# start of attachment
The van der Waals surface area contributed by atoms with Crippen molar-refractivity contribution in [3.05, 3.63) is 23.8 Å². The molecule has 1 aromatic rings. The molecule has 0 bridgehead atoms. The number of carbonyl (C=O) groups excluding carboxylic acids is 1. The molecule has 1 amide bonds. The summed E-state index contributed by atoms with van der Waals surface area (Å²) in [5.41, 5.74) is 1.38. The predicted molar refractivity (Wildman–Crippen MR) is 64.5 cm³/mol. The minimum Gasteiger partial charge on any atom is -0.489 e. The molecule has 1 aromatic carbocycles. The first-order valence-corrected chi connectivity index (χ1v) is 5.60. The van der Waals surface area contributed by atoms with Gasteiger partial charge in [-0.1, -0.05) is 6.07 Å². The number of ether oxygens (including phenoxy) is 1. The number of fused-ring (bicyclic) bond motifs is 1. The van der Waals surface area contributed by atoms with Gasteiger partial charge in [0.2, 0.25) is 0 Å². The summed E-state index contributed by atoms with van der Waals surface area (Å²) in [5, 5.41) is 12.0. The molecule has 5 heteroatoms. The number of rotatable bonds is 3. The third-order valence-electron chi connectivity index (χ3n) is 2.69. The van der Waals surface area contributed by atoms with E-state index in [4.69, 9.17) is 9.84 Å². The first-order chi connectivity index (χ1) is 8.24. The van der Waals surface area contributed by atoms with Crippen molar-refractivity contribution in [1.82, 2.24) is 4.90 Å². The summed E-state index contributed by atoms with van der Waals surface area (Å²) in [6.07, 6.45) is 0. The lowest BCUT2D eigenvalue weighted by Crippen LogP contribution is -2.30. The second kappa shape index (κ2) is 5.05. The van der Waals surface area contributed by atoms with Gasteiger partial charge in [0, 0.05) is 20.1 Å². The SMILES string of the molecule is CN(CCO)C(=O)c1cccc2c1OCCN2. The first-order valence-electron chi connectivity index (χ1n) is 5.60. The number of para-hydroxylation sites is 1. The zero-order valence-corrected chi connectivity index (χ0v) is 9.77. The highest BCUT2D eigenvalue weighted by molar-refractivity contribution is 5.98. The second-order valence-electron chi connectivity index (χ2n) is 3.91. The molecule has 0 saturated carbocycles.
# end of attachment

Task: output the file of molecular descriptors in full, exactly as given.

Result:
The van der Waals surface area contributed by atoms with Crippen molar-refractivity contribution in [3.05, 3.63) is 23.8 Å². The molecule has 1 aromatic rings. The molecule has 0 bridgehead atoms. The number of carbonyl (C=O) groups excluding carboxylic acids is 1. The molecule has 1 amide bonds. The summed E-state index contributed by atoms with van der Waals surface area (Å²) in [5.41, 5.74) is 1.38. The predicted molar refractivity (Wildman–Crippen MR) is 64.5 cm³/mol. The minimum Gasteiger partial charge on any atom is -0.489 e. The molecule has 1 aromatic carbocycles. The first-order valence-corrected chi connectivity index (χ1v) is 5.60. The van der Waals surface area contributed by atoms with Gasteiger partial charge in [-0.1, -0.05) is 6.07 Å². The number of ether oxygens (including phenoxy) is 1. The number of fused-ring (bicyclic) bond motifs is 1. The van der Waals surface area contributed by atoms with Gasteiger partial charge in [0.2, 0.25) is 0 Å². The summed E-state index contributed by atoms with van der Waals surface area (Å²) in [5, 5.41) is 12.0. The molecule has 5 heteroatoms. The number of rotatable bonds is 3. The third-order valence-electron chi connectivity index (χ3n) is 2.69. The van der Waals surface area contributed by atoms with E-state index in [4.69, 9.17) is 9.84 Å². The first-order chi connectivity index (χ1) is 8.24. The van der Waals surface area contributed by atoms with Crippen molar-refractivity contribution in [1.82, 2.24) is 4.90 Å². The summed E-state index contributed by atoms with van der Waals surface area (Å²) in [6.07, 6.45) is 0. The lowest BCUT2D eigenvalue weighted by Crippen LogP contribution is -2.30. The second kappa shape index (κ2) is 5.05. The van der Waals surface area contributed by atoms with Gasteiger partial charge in [0, 0.05) is 20.1 Å². The SMILES string of the molecule is CN(CCO)C(=O)c1cccc2c1OCCN2. The first-order valence-electron chi connectivity index (χ1n) is 5.60. The number of para-hydroxylation sites is 1. The zero-order valence-corrected chi connectivity index (χ0v) is 9.77. The highest BCUT2D eigenvalue weighted by molar-refractivity contribution is 5.98. The second-order valence-electron chi connectivity index (χ2n) is 3.91. The molecule has 0 saturated carbocycles.